Abortions per 1,000 women of reproductive age

Abortions per 1,000 women of reproductive age

Abortions per 1,000 women of reproductive age

This is the abortion rate, representing the number of induced abortions occurring in a specified reference period (e.g., one year) per 1,000 women of reproductive age (15-44 or 15-49).

The abortion rate (AR) is calculated as:

# of abortions                                           x 1000
Total mid-year population of women 15-44 (or 49)

The total abortion (TAR) rate is the total number of abortions a woman will have in her lifetime if current levels persist. This lifetime risk is a cohort measure and can be calculated with period measures (age-spe­cific abortion rates) or approximated by multiplying the abortion rate by the length of the reproductive period (30-35 years), (Bertrand and Tsui, 1995).  Thus, the to­tal abortion rate is calculated as:

TAR= 35 x abortion rate

Where: 35 = # of years of reproductive life span.

Data Requirement(s):

Total number of induced abortions occurring in a given year or reference period; the enumerated or estimated mid-period population for the same period

Data on abortions: where abortion laws are liberal, of­ficial statistics are likely to provide the most accurate numbers; where abortion is restricted, data will be less accurate but one may derive estimates from surveys of providers, population-based surveys, hospital-based studies, or a combination of sources.

Census data or projections based on census data usu­ally provide information on the population of women 15-49.

Rates and ratios are two of the most widely used abor­tion measures. They are indispensable statistics for documenting levels of abortion across time and space. The abortion rate is a useful tool in the evaluation of contraceptive services, either for the purpose of setting a baseline or for measuring progress. The abortion rate reflects contraceptive method and user effectiveness, as well as access to services. The rate is less useful than facility-based or other data for the evaluation of demonstration projects or the effects of separate pro­gram components.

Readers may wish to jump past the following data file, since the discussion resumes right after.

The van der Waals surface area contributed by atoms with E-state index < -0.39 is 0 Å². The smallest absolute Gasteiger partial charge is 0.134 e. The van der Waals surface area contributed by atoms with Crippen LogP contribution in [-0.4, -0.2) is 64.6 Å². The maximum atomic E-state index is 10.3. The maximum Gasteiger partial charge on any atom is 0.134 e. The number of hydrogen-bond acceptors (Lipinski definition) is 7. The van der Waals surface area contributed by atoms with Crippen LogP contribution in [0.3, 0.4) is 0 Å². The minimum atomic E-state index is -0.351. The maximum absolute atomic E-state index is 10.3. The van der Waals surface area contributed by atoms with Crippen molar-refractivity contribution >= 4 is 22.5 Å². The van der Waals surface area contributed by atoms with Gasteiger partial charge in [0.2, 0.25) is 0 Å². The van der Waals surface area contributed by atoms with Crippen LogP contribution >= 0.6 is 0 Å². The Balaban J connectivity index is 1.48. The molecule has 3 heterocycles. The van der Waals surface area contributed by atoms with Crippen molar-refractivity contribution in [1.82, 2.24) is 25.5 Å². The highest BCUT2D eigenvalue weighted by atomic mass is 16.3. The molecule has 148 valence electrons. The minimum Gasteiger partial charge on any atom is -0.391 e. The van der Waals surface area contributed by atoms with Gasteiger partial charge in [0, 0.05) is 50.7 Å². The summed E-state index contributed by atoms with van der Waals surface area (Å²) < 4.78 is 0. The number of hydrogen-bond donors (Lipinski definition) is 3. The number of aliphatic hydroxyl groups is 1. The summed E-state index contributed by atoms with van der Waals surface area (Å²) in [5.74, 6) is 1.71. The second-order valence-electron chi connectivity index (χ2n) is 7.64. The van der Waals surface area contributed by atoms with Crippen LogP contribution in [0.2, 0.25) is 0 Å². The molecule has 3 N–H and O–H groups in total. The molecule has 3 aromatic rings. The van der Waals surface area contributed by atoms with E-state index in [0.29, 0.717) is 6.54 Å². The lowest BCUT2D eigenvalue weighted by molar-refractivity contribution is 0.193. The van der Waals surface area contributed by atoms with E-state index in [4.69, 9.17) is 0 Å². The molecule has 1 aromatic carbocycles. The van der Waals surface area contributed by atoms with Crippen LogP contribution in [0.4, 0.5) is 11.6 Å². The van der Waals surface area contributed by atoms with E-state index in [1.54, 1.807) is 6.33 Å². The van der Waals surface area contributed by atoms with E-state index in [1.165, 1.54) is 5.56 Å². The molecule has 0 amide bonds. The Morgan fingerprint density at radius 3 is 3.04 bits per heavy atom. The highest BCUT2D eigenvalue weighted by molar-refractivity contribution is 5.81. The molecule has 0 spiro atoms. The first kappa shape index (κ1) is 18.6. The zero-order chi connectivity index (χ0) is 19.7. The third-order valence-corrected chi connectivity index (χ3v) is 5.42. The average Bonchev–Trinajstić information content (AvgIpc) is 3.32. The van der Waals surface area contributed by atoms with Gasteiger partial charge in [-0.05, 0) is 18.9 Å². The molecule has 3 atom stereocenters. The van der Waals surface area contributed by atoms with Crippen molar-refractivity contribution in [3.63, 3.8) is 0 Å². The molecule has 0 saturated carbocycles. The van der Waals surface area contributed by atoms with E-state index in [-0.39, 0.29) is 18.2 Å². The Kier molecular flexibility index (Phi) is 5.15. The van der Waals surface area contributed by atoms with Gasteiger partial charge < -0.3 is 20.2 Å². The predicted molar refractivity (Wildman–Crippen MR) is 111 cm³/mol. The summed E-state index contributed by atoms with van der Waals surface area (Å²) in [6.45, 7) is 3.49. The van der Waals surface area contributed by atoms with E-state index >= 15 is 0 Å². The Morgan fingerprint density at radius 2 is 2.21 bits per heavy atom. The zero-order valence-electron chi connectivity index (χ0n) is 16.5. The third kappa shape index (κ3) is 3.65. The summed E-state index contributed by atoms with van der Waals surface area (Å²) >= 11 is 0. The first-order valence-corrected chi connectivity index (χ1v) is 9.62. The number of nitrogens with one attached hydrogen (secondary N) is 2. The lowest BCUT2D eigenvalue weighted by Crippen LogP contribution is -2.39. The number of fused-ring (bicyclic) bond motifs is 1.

Several factors affect the rate: 1) the proportion of women who become pregnant in a year; 2) the likeli­hood a pregnancy is unwanted; and 3) the likelihood an unwanted pregnancy will be terminated. Consequently, increasing effective contraceptive use and thus decreas­ing the number of unwanted pregnancies can lower the abortion rate, while potentially lowering fertility.  On the other hand, if the number of pregnancies is constant but more unwanted pregnancies are carried to term, the abortion rate will also decrease, with the effect of po­tentially increasing fertility.

Like the total fertility rate, the TAR is eas­ily understood and serves as an effective statistic for comparative purposes. The advantage of the TAR is that is takes into account the probability of becoming preg­nant and the probability of terminating each pregnancy throughout the reproductive life cycle. Like the abor­tion rate, a high TAR may indicate several factors, in­cluding the availability and quality (or lack thereof) of contraceptive services. A high TAR may also reflect a high prevalence of traditional contraceptive method use in a given country.

Development of the abortion rate by specific age ranges (such as 15-19 or 24) can also be a useful tool for docu­mentation of those groups at particular risk for abor­tion.

Rates and ratios are often seriously compro­mised in terms of accuracy.  As stated above, where abortion is restricted, data are likely to be inaccurate. In these circumstances, data may require adjusting for underreporting, misclassification or socioeconomic con­ditions that reflect the safety of clandestine abortion and the likelihood that a woman with complications from an induced abortion seeks and receives treatment. Even in less restricted settings, research has shown that women underreport their abortion experiences. Where judicial reprisal or severe physical or psychological damage is a possibility, accurate reporting is even less likely.  For years, researchers have attempted different methods for collecting sensitive and personal informa­tion at little or no threat to the research subjects. The National Survey of Family Growth in the United States includes computer-assisted inter­views, which maximize a respondent‘s privacy.

postabortion care, family planning